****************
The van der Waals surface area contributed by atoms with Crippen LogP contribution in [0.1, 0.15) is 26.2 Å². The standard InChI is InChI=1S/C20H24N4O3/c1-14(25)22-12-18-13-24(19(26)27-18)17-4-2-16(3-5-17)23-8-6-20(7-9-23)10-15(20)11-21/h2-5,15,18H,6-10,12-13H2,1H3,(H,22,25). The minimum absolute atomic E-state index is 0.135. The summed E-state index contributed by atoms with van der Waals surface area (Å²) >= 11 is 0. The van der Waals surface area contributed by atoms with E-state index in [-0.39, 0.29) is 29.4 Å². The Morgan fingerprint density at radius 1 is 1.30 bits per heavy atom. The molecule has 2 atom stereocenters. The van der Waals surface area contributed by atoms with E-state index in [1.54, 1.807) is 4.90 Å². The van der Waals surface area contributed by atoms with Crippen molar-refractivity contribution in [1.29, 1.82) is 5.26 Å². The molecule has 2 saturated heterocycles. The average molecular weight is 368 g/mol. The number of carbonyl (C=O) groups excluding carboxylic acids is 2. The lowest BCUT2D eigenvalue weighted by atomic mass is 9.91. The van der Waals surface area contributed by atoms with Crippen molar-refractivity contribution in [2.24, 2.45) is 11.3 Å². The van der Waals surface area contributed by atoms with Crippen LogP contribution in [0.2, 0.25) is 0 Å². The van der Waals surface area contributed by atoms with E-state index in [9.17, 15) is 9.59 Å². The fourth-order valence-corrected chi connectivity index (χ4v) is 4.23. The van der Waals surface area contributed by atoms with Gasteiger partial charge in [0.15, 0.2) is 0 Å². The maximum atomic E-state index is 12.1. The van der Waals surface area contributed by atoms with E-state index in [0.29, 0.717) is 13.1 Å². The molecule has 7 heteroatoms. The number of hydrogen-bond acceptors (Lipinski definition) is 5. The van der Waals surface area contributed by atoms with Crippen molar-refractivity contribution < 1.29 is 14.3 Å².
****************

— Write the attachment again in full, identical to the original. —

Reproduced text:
The van der Waals surface area contributed by atoms with Crippen LogP contribution in [0.1, 0.15) is 26.2 Å². The standard InChI is InChI=1S/C20H24N4O3/c1-14(25)22-12-18-13-24(19(26)27-18)17-4-2-16(3-5-17)23-8-6-20(7-9-23)10-15(20)11-21/h2-5,15,18H,6-10,12-13H2,1H3,(H,22,25). The minimum absolute atomic E-state index is 0.135. The summed E-state index contributed by atoms with van der Waals surface area (Å²) >= 11 is 0. The van der Waals surface area contributed by atoms with E-state index in [-0.39, 0.29) is 29.4 Å². The Morgan fingerprint density at radius 1 is 1.30 bits per heavy atom. The molecule has 2 atom stereocenters. The van der Waals surface area contributed by atoms with E-state index in [1.54, 1.807) is 4.90 Å². The van der Waals surface area contributed by atoms with Crippen molar-refractivity contribution in [1.29, 1.82) is 5.26 Å². The molecule has 2 saturated heterocycles. The average molecular weight is 368 g/mol. The number of carbonyl (C=O) groups excluding carboxylic acids is 2. The lowest BCUT2D eigenvalue weighted by atomic mass is 9.91. The van der Waals surface area contributed by atoms with Crippen molar-refractivity contribution in [2.24, 2.45) is 11.3 Å². The van der Waals surface area contributed by atoms with Crippen LogP contribution in [0.2, 0.25) is 0 Å². The van der Waals surface area contributed by atoms with E-state index in [9.17, 15) is 9.59 Å². The fourth-order valence-corrected chi connectivity index (χ4v) is 4.23. The van der Waals surface area contributed by atoms with Gasteiger partial charge in [0.15, 0.2) is 0 Å². The maximum atomic E-state index is 12.1. The van der Waals surface area contributed by atoms with E-state index in [0.29, 0.717) is 13.1 Å². The molecule has 7 heteroatoms. The number of hydrogen-bond acceptors (Lipinski definition) is 5. The van der Waals surface area contributed by atoms with Crippen molar-refractivity contribution < 1.29 is 14.3 Å².